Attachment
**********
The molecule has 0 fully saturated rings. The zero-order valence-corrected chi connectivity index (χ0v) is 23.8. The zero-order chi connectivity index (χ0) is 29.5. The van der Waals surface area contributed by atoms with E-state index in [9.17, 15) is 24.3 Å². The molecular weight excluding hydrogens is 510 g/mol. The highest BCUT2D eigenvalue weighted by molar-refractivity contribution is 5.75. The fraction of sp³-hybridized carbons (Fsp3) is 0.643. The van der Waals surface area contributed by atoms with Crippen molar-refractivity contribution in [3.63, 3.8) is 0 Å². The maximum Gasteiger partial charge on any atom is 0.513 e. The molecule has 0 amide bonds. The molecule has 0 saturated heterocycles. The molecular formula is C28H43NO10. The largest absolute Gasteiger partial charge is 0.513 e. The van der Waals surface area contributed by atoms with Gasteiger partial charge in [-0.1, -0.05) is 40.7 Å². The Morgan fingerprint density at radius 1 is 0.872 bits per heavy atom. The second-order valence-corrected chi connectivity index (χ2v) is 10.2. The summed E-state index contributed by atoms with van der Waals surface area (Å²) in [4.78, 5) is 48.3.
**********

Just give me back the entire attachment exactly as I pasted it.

The molecule has 0 fully saturated rings. The zero-order valence-corrected chi connectivity index (χ0v) is 23.8. The zero-order chi connectivity index (χ0) is 29.5. The van der Waals surface area contributed by atoms with E-state index in [9.17, 15) is 24.3 Å². The molecular weight excluding hydrogens is 510 g/mol. The highest BCUT2D eigenvalue weighted by molar-refractivity contribution is 5.75. The fraction of sp³-hybridized carbons (Fsp3) is 0.643. The van der Waals surface area contributed by atoms with Crippen molar-refractivity contribution in [3.63, 3.8) is 0 Å². The maximum Gasteiger partial charge on any atom is 0.513 e. The molecule has 0 amide bonds. The molecule has 0 saturated heterocycles. The molecular formula is C28H43NO10. The largest absolute Gasteiger partial charge is 0.513 e. The van der Waals surface area contributed by atoms with Gasteiger partial charge in [-0.1, -0.05) is 40.7 Å². The Morgan fingerprint density at radius 1 is 0.872 bits per heavy atom. The second-order valence-corrected chi connectivity index (χ2v) is 10.2. The summed E-state index contributed by atoms with van der Waals surface area (Å²) in [4.78, 5) is 48.3.